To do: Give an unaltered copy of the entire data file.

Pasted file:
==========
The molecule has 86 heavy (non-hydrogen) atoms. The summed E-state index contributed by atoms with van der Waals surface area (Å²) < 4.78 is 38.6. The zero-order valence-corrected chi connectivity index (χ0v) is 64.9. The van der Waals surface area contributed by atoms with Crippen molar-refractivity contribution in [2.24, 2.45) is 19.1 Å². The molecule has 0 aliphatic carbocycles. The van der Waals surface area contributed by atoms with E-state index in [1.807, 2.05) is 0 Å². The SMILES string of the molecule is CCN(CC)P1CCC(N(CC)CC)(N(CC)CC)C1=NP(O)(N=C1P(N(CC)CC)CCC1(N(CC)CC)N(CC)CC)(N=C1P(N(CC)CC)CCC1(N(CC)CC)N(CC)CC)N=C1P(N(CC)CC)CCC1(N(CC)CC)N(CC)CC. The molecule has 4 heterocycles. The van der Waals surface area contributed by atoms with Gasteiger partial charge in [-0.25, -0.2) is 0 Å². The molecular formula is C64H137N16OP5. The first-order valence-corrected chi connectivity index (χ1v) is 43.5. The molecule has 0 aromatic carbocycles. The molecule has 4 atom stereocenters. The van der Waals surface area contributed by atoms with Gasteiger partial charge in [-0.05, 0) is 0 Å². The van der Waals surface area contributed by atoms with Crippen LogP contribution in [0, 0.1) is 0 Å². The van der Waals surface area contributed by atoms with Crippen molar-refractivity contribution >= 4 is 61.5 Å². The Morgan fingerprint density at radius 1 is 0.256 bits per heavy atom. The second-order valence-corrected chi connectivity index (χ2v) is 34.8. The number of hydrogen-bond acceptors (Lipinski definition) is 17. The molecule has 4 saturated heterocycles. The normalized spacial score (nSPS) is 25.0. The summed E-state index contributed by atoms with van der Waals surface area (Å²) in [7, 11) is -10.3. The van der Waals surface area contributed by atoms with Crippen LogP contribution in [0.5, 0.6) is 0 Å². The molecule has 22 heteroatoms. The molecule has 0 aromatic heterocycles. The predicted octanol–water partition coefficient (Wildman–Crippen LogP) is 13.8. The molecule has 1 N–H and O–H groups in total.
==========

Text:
The molecule has 86 heavy (non-hydrogen) atoms. The summed E-state index contributed by atoms with van der Waals surface area (Å²) < 4.78 is 38.6. The zero-order valence-corrected chi connectivity index (χ0v) is 64.9. The van der Waals surface area contributed by atoms with Crippen molar-refractivity contribution in [2.24, 2.45) is 19.1 Å². The molecule has 0 aliphatic carbocycles. The van der Waals surface area contributed by atoms with E-state index in [1.807, 2.05) is 0 Å². The SMILES string of the molecule is CCN(CC)P1CCC(N(CC)CC)(N(CC)CC)C1=NP(O)(N=C1P(N(CC)CC)CCC1(N(CC)CC)N(CC)CC)(N=C1P(N(CC)CC)CCC1(N(CC)CC)N(CC)CC)N=C1P(N(CC)CC)CCC1(N(CC)CC)N(CC)CC. The molecule has 4 heterocycles. The van der Waals surface area contributed by atoms with Gasteiger partial charge in [-0.25, -0.2) is 0 Å². The molecular formula is C64H137N16OP5. The first-order valence-corrected chi connectivity index (χ1v) is 43.5. The molecule has 0 aromatic carbocycles. The molecule has 4 atom stereocenters. The van der Waals surface area contributed by atoms with Gasteiger partial charge in [-0.05, 0) is 0 Å². The van der Waals surface area contributed by atoms with Crippen LogP contribution in [0, 0.1) is 0 Å². The van der Waals surface area contributed by atoms with Crippen molar-refractivity contribution >= 4 is 61.5 Å². The Morgan fingerprint density at radius 1 is 0.256 bits per heavy atom. The second-order valence-corrected chi connectivity index (χ2v) is 34.8. The number of hydrogen-bond acceptors (Lipinski definition) is 17. The molecule has 4 saturated heterocycles. The normalized spacial score (nSPS) is 25.0. The summed E-state index contributed by atoms with van der Waals surface area (Å²) in [7, 11) is -10.3. The van der Waals surface area contributed by atoms with Crippen LogP contribution in [0.5, 0.6) is 0 Å². The molecule has 22 heteroatoms. The molecule has 0 aromatic heterocycles. The predicted octanol–water partition coefficient (Wildman–Crippen LogP) is 13.8. The molecule has 1 N–H and O–H groups in total.